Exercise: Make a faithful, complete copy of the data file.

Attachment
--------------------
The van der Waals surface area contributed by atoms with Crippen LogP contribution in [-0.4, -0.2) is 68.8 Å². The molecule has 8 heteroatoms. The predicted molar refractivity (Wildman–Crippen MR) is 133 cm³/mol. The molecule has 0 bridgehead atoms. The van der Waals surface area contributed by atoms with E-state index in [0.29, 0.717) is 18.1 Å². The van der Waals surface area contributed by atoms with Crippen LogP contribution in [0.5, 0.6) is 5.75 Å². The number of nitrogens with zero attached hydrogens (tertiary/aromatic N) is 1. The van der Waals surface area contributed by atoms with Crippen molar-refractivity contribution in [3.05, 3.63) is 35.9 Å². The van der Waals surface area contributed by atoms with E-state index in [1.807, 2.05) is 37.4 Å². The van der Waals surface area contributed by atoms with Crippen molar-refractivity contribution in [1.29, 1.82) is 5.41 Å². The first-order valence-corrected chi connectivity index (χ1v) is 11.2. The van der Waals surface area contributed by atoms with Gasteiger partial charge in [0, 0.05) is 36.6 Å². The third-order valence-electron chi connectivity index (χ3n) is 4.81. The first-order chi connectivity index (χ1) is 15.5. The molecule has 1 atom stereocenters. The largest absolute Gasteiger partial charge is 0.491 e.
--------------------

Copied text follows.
The van der Waals surface area contributed by atoms with Crippen LogP contribution in [-0.4, -0.2) is 68.8 Å². The molecule has 8 heteroatoms. The predicted molar refractivity (Wildman–Crippen MR) is 133 cm³/mol. The molecule has 0 bridgehead atoms. The van der Waals surface area contributed by atoms with E-state index in [0.29, 0.717) is 18.1 Å². The van der Waals surface area contributed by atoms with Crippen LogP contribution in [0.5, 0.6) is 5.75 Å². The number of nitrogens with zero attached hydrogens (tertiary/aromatic N) is 1. The van der Waals surface area contributed by atoms with Crippen molar-refractivity contribution in [3.05, 3.63) is 35.9 Å². The van der Waals surface area contributed by atoms with E-state index in [1.807, 2.05) is 37.4 Å². The van der Waals surface area contributed by atoms with Crippen molar-refractivity contribution in [1.29, 1.82) is 5.41 Å². The first-order valence-corrected chi connectivity index (χ1v) is 11.2. The van der Waals surface area contributed by atoms with Gasteiger partial charge in [0, 0.05) is 36.6 Å². The third-order valence-electron chi connectivity index (χ3n) is 4.81. The first-order chi connectivity index (χ1) is 15.5. The molecule has 1 atom stereocenters. The largest absolute Gasteiger partial charge is 0.491 e.